Potato onion bulb size
I was thrilled to learn about
onions a year ago, a category that includes both shallots and potato onions.
The latter is potentially a replacement for the pesky storage onion, a
crop that most small gardeners grow from expensive sets that produce
bulbs with a short storage life, or from seeds that are often difficult
to germinate and are picky about soil. Potato onions promise to
replace both of those problematic storage onions with a type that is as
simple to grow as garlic --- just save some bulbs every year to toss
back in the soil and seed next year's crop.
the results of my
first year of experimentation were not that great. I ended
up with a lot of little potato onions that were too small to consider
eating, and just a few big onions. Figuring that I might
planted them too late in the fall for optimal results, I turned around
every single bulb back in the ground this September, but I
wasn't all that confident that I'd get onions that were worth my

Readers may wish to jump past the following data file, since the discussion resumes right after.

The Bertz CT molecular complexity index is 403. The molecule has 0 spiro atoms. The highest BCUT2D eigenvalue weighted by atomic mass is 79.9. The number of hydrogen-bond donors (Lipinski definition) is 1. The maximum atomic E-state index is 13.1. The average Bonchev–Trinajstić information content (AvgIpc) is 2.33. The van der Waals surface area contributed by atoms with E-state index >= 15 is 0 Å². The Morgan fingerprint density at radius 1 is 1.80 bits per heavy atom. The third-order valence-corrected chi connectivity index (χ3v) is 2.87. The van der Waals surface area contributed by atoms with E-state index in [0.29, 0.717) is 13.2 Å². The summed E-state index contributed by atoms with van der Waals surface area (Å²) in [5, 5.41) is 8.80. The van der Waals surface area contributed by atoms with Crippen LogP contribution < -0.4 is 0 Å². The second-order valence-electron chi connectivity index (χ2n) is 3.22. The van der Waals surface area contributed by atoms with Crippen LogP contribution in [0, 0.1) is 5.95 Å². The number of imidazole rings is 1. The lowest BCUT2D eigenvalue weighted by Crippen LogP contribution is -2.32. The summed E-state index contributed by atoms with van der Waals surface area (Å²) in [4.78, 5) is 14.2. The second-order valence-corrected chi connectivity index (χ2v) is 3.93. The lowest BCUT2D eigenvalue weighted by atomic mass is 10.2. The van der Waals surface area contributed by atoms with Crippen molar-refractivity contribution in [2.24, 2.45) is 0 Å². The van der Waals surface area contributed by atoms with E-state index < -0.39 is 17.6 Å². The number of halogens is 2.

Eric Toensmeier clued me
in to some information about
potato onions that makes me much more confident of my results. He
wrote that if you plant small bulbs, they turn into one to two large
bulbs by the next year, while if you plant big bulbs, each one instead
turns into up to a dozen small bulbs. The trick is to always
plant a mixture of both large and small bulbs in your garden --- the
former will produce seed bulbs for replanting while the latter will
produce your eating onions for that year. If he's right, we
should have lots of big bulbs come spring and just a few small bulbs
for replanting. Assuming that Toensmeier knows what he's writing
about, potato onions may be the salvation of our garden after all.
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